Whether red blood cells, skin cells or nerve cells - whenever your organism forms new cells, vitamin B12 is needed. That is why it is also called the "cell vitamin".
Vitamin B12 is significantly involved in various metabolic processes in your body, including the breakdown of fatty acids, cell division and the function of nerves. Its central role in the metabolism of the vitamin folic acid (folate) also makes it important for blood formation. It cannot be produced by humans, animals or plants. Only microorganisms are able to do this. Thus, it is easier to develop a vitamin B12 deficiency on a strictly vegan diet.
An undersupply of Vitamin B12 can be avoided in many cases by regularly eating animal products. However, even if you pay attention to a diet rich in vitamin B12, a targeted intake of vitamin B12 may be necessary if certain risk factors are present (e.g. older age, underlying diseases).
So that Vitamin B12 can be utilised by the organism, the so-called "intrinsic factor" is necessary. This is produced by your stomach lining. For this reason, chronic inflammations of the stomach can promote a vitamin B12 deficiency. In older people, too, changes in the mucous membrane of the stomach can more easily lead to an undersupply of Vitamin B12. In addition, a deficiency can occur due to illness, for example in the case of various gastrointestinal diseases such as Crohn's disease and gastrectomy.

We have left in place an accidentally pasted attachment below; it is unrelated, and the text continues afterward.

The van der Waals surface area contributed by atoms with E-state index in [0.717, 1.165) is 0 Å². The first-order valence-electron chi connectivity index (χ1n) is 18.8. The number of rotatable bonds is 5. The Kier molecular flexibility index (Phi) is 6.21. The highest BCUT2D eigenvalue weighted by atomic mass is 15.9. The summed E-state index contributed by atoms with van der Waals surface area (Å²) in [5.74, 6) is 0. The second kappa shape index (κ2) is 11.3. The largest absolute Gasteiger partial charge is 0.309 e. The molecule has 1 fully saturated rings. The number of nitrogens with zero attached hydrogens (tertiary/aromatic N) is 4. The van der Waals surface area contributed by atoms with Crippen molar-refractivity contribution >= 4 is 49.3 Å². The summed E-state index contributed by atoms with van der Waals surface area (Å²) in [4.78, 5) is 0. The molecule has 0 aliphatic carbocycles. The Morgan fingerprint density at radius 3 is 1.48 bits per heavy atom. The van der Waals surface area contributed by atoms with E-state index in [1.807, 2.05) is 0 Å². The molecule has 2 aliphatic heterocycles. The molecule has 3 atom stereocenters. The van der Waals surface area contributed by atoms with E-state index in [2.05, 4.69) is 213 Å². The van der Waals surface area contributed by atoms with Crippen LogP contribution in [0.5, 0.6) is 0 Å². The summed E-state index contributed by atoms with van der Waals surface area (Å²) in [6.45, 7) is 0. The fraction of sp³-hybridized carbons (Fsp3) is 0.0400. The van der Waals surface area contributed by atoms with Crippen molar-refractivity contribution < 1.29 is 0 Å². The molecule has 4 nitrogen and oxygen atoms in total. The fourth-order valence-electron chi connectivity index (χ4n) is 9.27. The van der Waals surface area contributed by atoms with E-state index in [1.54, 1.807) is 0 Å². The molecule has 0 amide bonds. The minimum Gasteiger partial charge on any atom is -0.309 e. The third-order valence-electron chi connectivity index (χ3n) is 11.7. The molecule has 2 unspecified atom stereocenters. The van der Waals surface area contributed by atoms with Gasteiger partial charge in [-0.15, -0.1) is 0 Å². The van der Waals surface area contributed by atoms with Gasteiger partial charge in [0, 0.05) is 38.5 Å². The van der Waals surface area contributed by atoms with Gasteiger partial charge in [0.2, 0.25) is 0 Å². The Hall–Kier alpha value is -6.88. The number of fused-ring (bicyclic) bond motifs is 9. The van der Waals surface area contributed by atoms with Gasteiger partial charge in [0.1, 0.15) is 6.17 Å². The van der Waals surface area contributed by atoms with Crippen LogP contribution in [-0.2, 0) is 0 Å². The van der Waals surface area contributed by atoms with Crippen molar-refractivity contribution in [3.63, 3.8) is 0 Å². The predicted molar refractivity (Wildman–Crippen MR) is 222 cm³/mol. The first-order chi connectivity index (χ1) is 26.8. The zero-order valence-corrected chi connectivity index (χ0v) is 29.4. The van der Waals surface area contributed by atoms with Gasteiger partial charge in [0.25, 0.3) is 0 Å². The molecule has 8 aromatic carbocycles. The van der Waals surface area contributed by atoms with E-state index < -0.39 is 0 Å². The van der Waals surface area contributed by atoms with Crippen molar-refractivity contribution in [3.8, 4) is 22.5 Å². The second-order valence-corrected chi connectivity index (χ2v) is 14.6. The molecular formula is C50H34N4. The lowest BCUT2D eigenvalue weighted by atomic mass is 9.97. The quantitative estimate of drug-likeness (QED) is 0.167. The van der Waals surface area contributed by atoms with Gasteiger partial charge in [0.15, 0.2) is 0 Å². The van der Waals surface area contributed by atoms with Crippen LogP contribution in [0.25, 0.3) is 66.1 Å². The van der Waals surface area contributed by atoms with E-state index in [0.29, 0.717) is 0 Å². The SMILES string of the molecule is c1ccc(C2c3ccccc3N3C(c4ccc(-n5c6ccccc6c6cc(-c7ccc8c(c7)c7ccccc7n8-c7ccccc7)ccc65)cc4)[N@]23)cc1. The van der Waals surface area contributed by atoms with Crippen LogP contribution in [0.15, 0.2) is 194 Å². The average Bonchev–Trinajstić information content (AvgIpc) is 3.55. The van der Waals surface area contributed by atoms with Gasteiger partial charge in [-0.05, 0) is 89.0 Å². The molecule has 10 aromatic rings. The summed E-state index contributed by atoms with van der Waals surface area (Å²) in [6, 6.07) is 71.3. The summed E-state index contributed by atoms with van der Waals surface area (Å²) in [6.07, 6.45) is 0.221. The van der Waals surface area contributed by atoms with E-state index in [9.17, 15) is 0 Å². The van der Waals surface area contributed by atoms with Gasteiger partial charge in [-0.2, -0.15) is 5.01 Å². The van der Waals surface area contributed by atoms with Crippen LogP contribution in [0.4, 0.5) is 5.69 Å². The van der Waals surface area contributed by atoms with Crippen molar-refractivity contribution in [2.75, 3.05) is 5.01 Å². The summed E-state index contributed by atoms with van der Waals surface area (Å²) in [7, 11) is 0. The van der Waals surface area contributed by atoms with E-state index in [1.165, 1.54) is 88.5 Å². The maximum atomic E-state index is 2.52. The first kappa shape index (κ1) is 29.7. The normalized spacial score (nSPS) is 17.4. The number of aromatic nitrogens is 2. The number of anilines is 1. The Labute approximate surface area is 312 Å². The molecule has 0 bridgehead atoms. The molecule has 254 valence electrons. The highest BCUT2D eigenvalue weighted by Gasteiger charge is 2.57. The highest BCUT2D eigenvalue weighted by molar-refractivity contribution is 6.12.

The symptoms that can arise as a result of a vitamin B12 deficiency are manifold and largely unspecific. Therefore, it happens all too often that a deficiency is only recognised late. Symptoms include fatigue, weakness, hair loss and problems with concentration. Numbness, gait instability and anaemia are also possible symptoms. If a pronounced vitamin B12 deficiency remains untreated for a long time, it can cause permanent damage, especially to the brain and nervous system. In contrast, no dangerous (toxic) effects are known at high doses.
If you would like to find out more about vitamin B12, simply make an appointment at one of our Avi Medical practices and discuss it with our team of doctors. Here you can decide together whether a vitamin B12 test makes sense for you.
Good to know: Currently, the laboratory test is only covered by the statutory health insurance if there is a specific medical indication and not as a preventive measure (e.g. in the case of a vegan/vegetarian diet or general complaints).